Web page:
Variable Speed Changes in DaVinci Resolve 10 Lite
Create or modify variable speed slow motion with the new features in Resolve 10 Lite. The ability to import speed changes or create them in Resolve is a big deal for video editors.
In this quick tutorial I assume a basic knowledge of Resolve 10 Lite. If you’re just starting out, I suggest reading “Getting Started” in the Resolve 10 Lite manual. We also have many DaVinci Resolve blog posts to get you up to speed here.
Working with Variable Speed in Resolve 10 is fairly intuitive if you have worked with Variable Speed in NLE’s. Note: Resolve’s terminology for variable speed is “nonlinear speed ramp”. In fact it is very similar to working with variable speed in FCP X with the Range Selection tool.
The fact you have this kind of power in a free app is kinda mind-blowing. This is an exciting time for those of us who wear a lot of hats and work with a variety of post production apps on a daily basis.
Importing Speed changes via XML
You can import speed changes into Resolve Lite via XML.
Im my example I created Variable Speed changes (retiming) in FCP X, then exported that as an XML. First, create a new Resolve Project, and then import the XML (File > Import AFF, EDL, XML). Then, click on the Edit page to see the Timeline.
Select your clip and press Cmd + R (Control on PC) to “Retime Clip”. This shows you the speed changes that were applied in FCPX. The variable speed segments show yellow arrows, and the freeze frame as red bars. Notice the closer the arrows are to each other, the faster the clip is. The further apart the arrows, the slower the clip.
Notice that “Speed Point” handles were added between each clip. Dragging on a Speed Point” will change the speed for that segment, with the change rippling through to the other clips (just like a ripple edit in an NLE). Now that we can see our speed segments, lets make some changes.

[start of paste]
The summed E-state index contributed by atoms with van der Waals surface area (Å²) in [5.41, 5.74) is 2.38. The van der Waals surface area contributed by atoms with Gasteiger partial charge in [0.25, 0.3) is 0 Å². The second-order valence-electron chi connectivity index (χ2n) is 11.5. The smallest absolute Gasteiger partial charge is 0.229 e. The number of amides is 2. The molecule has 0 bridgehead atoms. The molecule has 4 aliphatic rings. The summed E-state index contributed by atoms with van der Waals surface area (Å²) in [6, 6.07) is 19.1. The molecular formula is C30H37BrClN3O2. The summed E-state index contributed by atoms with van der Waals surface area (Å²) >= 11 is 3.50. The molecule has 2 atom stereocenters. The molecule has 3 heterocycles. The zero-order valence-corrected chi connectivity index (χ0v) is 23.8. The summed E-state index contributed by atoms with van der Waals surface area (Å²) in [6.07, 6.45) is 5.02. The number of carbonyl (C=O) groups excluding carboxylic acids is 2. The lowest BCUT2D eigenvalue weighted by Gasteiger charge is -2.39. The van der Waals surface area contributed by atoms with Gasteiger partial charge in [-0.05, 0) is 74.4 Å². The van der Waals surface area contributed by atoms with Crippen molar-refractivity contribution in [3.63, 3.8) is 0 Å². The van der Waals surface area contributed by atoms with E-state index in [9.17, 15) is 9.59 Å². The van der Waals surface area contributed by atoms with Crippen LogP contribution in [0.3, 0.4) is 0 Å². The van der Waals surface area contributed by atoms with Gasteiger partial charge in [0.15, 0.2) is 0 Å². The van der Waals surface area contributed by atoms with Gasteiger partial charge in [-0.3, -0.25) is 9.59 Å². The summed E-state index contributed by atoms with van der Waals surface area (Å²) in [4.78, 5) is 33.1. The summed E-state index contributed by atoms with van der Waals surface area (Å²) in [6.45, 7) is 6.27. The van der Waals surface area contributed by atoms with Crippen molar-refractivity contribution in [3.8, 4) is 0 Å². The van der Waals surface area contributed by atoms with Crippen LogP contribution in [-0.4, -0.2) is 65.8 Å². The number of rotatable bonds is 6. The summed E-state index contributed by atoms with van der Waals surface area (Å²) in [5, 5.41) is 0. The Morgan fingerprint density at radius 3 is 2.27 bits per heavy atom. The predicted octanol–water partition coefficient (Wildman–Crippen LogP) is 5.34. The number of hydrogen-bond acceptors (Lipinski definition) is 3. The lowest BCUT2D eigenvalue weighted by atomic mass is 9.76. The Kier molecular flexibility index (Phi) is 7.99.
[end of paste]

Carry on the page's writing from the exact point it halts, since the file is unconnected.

Speed Change Options
These speed change options work on imported XML or clips added into Resolve. This is helpful in situations where you may have not originally planned to use slow motion.
Click on the pulldown (down facing triangle) on a speed segment to reveal the speed options.
Select “Change Speed” to change the speed for that segment. You have speed options from 10 to 800 percent. “Reset to 100” sets the speed to normal speed and the arrows change to blue.
Speed Pulldown highlighted in red:
“Reverse Segment’ will play the segment in Reverse. The arrows will now be facing left and the speed has a negative number in front of it.
Add additional segments by positioning your playhead in the desired location, and then clicking “Add Speed Point” from the pulldown. You can also clear added speed points with “Clear Speed Point”.
Similarly, “Add Freeze Frame” will add a freeze-frame at the playhead.
“Rewind” adds 2 segments: a reverse speed that you specify and the previous speed. In my example that gives us a 25% segment, a reverse -50% segment and another 25% segment.
Be careful with “Speed Ramp”. This will remove any current segments and replace them with ramp up or ramp down segments. I would use this where I had a clip that was normal speed and I wanted to create a speed ramp.
“Reset Clip” will remove any segments, giving you a clip at 100 % with blue arrows.
Smoothing Speed Changes
Resolve 10 Lite can give you smooth speed changes by using Optical Flow. Optical Flow is available in motion graphics apps like After Effects & Motion. It is not available in all NLE’s, as most of them offer Frame Blending, which doesn’t look as smooth or natural.
To get to the “Retime & Scaling” options for a clip, click on the “Effect Inspector” icon on the “Edit Page”. This sets the rtetiming options on a clip basis.
Change the settings for “Retime Process” from Project to Optical Flow.
To change the frame interpolation settings for the project, click on the gear icon. Set “Retime Process” to Optical Flow.
Here is a demo on Vimeo of the Optical Flow compared to an original speed clip and frame blending (from Walk/Humbly Films):